Abdallah played a major role in the events of the "Anarchy at Samarra" in the 860s, giving refuge to the caliph al-Musta'in and commanding the defense of Baghdad when it was besieged by the forces of the rival caliph al-Mu'tazz in 865. The following year, he forced al-Musta'in to abdicate and recognized al-Mu'tazz as caliph, and in exchange was allowed to retain his control over Baghdad.[16] Violent riots plagued Baghdad during the last years of Abdallah's life, and conditions in the city remained tumultuous after he died and was succeeded by his brothers, first Ubaydallah and then Sulayman.[17] Eventually order was restored in Baghdad, and the Tahirids continued to serve as governors of the city for another two decades. In 891, however, Badr al-Mu'tadidi was put in charge of the security of Baghdad in place of the Tahirids,[15] and the family soon lost their prominence within the caliphate after that.[18]

Members of the Tahirid dynasty[edit]

Map of Tahirid Khurasan
Governor[15] Term
Governors of Khurasan
Tahir ibn Husayn 821-822
Talha ibn Tahir 822-828
Abdallah ibn Tahir al-Khurasani 828-845
Tahir (II) ibn Abdallah 845-862
Muhammad ibn Tahir (II) 862-873
Governors of Baghdad
Tahir ibn Husayn 820-822
Ishaq ibn Ibrahim al-Mus'abi 822-849
Muhammad ibn Ishaq ibn Ibrahim 849-850
Abdallah ibn Ishaq ibn Ibrahim 850-851
Muhammad ibn Abdallah ibn Tahir 851-867
Ubaydallah ibn Abdallah ibn Tahir 867-869
Sulayman ibn Abdallah ibn Tahir 869-879
Ubaydallah ibn Abdallah (again) 879-884
Muhammad ibn Tahir (II) 884-890
Ubaydallah ibn Abdallah (again) 890-891

Family tree[edit]

Bold denotes a Tahirid that served as governor of Khorasan; italics denotes an individual who served as governor of Baghdad.[19]


 
 
 
 
 
 
 
 
 
 
 
 
 
Mos'eb
 
 
 
 
 
 
 
 
 
 
 
 
 
 
 
 
 
 
 
 
 
 
 
 
 
 
 
 
 
 
 
 
 
 
 
 
 
 
 
 
 
 
 
 
 
 
 
 
 
 
 
 
Husayn
 
 
 
 
 
 
 
 
 
 
 
 
 
 
 
 
 
 
 
 
 
 
 
 
 
 
 
 
 
 
 
 
 
 
 
 
 
 
 
 
 
 
 
 
 
 
 
 
 
 
 
 
 
 
 
 
 
 
 
 
 
 
 
 
Tahir I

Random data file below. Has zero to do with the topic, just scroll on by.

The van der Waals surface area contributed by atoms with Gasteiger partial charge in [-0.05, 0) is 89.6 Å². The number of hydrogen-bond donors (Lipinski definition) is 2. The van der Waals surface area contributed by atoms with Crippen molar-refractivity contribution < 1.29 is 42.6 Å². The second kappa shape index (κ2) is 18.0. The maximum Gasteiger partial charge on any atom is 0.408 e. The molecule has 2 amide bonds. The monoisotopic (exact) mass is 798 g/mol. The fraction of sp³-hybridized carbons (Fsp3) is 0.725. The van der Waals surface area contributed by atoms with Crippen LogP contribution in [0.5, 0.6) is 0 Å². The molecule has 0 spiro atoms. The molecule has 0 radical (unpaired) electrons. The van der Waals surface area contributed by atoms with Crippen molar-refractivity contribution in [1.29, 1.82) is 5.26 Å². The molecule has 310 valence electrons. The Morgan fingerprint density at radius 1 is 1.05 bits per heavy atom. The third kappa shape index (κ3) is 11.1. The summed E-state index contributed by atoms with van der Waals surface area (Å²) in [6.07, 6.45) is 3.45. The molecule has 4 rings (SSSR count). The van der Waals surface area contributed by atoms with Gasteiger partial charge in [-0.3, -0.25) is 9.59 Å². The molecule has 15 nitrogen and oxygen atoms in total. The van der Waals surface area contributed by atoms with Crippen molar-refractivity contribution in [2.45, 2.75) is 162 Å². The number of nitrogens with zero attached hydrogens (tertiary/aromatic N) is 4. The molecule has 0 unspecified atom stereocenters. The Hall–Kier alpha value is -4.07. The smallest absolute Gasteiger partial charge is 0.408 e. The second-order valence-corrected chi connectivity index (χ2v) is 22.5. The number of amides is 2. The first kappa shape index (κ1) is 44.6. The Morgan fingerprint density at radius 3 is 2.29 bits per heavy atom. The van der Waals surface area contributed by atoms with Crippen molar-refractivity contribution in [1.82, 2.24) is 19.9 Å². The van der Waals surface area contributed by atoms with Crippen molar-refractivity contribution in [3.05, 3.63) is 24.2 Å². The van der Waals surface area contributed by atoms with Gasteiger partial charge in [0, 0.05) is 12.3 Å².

821–822
 
 
 
 
 
 
 
 
 
 
 
 
 
Ibrahim
 
 
 
 
 
 
 
 
 
 
 
 
 
 
 
 
 
 
 
 
 
 
 
 
 
 
 
 
 
 
 
 
 
 
 
 
 
 
 
 
 
 
 
 
 
 
Talha
822–828
 
 
 
 
 
 
 
Abdallah
828–845
 
 
 
 
 
 
 
 
Ishaq
 
 
 
 
 
 
 
 
 
 
 
 
 
 
 
 
 
 
 
 
 
 
 
 
 
 
 
 
 
 
 
 
 
 
 
 
 
 
 
 
 
 
 
 
 
 
 
 
 
 
 
 
 
 
 
 
 
 
 
 
 
Tahir II
845–862
 
Muhammad
 
Ubaydallah
 
Sulayman
 
Muhammad
 
Abdullah
 
 
 
 
 
 
 
 
 
 
 
 
 
 
 
 
 
 
 
 
 
 
 
 
 
 
 
 
 
 
 
 
Muhammad
862–872
 
 
 
 
 
 
 
 
 
 
 
 
 
 
 
 
 
 
 
 
 

References[edit]

  1. ^ Introduction:the Turko-Persian tradition, Robert L. Canfield, Turko-Persia in Historical Perspective, ed. Robert Leroy Canfield, (Cambridge University Press, 1991), 6.
  2. ^ Language situation and scripts: Arabic, S. Blair, History of Civilizations of Central Asia, Vol. IV, ed. C.E. Bosworth and M.S. Asimov, (Motilal Banarsidass, 2003), 340.
  3. ^ The Tahirids and Saffarids, C.E. Bosworth, The Cambridge History of Iran, Vol. 4, ed. Richard Nelson Frye, (Cambridge University Press, 1999), 91.
  4. ^ Sectarian and national movements in Iran, Khurasan and Transoxanial during Umayyad in early Abbasid times, F. Daftary, History of Civilizations of Central Asia, Vol. IV, 57.
  5. ^ The Tahirids and Saffarids, C.E. Bosworth, The Cambridge History of Iran, Vol. 4, p. 90.
  6. ^ The Tahirids and Saffarids, C.E. Bosworth, The Cambridge History of Iran, Vol. 4, 91.
  7. ^ Tahirids, C.E. Bosworth, Encyclopaedia of Islam, Vol. X, ed. P. J. Bearman, T. Bianquis, C. E. Bosworth, E. van Donzel and W. P. Heinrichs, (Brill, 2000), 104.
  8. ^ Tahirids, C.E. Bosworth, Encyclopaedia of Islam, Vol. X, 104.
  9. ^ Hammuda, Abdul Hamid, H. The History of Independent Islamic States:Tarikh Adduwal Al-Islamiyyah Al-Mustaqillah, al-Dar al-Thaqafiyyah lil-Nashr, Cairo, 2010, p.30-40
  10. ^ Tahirids, C.E.Bosworth, Encyclopaedia of Islam, Vol. X, 105.
  11. ^ see Hammuda
  12. ^ Bosworth, Clifford Edmund (1996), The New Islamic Dynasties, New York: Columbia University Press, pp. 168-9.
  13. ^ Turner, John P., "Ishaq ibn Ibrahim," in Medieval Islamic Civilization, Volume 1, Ed. Josef W. Meri (Routledge 2006), p. 402.
  14. ^ Gordon, Matthew S. (2001), The Breaking of a Thousand Swords: A History of the Turkish Military of Samarra (A.H. 200-275/815-889 C.E.), Albany, NY: State University of New York Press, p. 47 ff.
  15. ^ a b c Bosworth, New Islamic Dynasties, pp. 168-9.
  16. ^ Kennedy, Hugh (2001), The Armies of the Caliphs: Military and Society in the Early Islamic State, London: Routledge, pp. 135-9.
  17. ^ Yar-Shater, Ehsan (1985-2007), The History of al-Tabari, Vols. 1-40, Albany, NY: State University of New York Press, v. XXXV p. 124 ff.; v. XXXVI pp. 3-5, 13 ff.
  18. ^ Tahirids, C.E. Bosworth, Encyclopaedia of Islam, Vol. X, 105.
  19. ^ Kraemer, Joel L (1989), Foreword, in Ehsan Yar-Shater (Ed.), The History of al-Tabari, Volume XXXIV: Incipient Decline, Albany, NY: State University of New York Press, p. xxviii.

See also[edit]